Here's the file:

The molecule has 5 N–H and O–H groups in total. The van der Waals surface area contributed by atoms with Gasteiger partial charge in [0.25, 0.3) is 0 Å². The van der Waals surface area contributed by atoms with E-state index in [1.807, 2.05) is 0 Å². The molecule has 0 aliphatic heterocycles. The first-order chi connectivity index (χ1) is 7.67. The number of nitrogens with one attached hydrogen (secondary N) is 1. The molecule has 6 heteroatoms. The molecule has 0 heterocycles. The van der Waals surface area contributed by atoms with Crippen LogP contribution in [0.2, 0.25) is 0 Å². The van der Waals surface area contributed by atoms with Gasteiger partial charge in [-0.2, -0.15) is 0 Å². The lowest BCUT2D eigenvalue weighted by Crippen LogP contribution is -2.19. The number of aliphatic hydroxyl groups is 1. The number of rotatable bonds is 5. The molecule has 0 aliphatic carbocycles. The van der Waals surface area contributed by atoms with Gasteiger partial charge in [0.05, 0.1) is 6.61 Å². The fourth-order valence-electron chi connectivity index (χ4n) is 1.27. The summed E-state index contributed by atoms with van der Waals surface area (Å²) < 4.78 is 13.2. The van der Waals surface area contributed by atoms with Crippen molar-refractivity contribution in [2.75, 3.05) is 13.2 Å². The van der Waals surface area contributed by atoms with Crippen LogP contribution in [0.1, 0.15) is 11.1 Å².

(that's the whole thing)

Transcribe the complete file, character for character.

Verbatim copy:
The molecule has 5 N–H and O–H groups in total. The van der Waals surface area contributed by atoms with Gasteiger partial charge in [0.25, 0.3) is 0 Å². The van der Waals surface area contributed by atoms with E-state index in [1.807, 2.05) is 0 Å². The molecule has 0 aliphatic heterocycles. The first-order chi connectivity index (χ1) is 7.67. The number of nitrogens with one attached hydrogen (secondary N) is 1. The molecule has 6 heteroatoms. The molecule has 0 heterocycles. The van der Waals surface area contributed by atoms with Crippen LogP contribution in [0.2, 0.25) is 0 Å². The van der Waals surface area contributed by atoms with Gasteiger partial charge in [-0.2, -0.15) is 0 Å². The lowest BCUT2D eigenvalue weighted by Crippen LogP contribution is -2.19. The number of aliphatic hydroxyl groups is 1. The number of rotatable bonds is 5. The molecule has 0 aliphatic carbocycles. The van der Waals surface area contributed by atoms with Gasteiger partial charge in [0.05, 0.1) is 6.61 Å². The fourth-order valence-electron chi connectivity index (χ4n) is 1.27. The summed E-state index contributed by atoms with van der Waals surface area (Å²) < 4.78 is 13.2. The van der Waals surface area contributed by atoms with Crippen molar-refractivity contribution in [2.75, 3.05) is 13.2 Å². The van der Waals surface area contributed by atoms with Crippen LogP contribution in [0.1, 0.15) is 11.1 Å².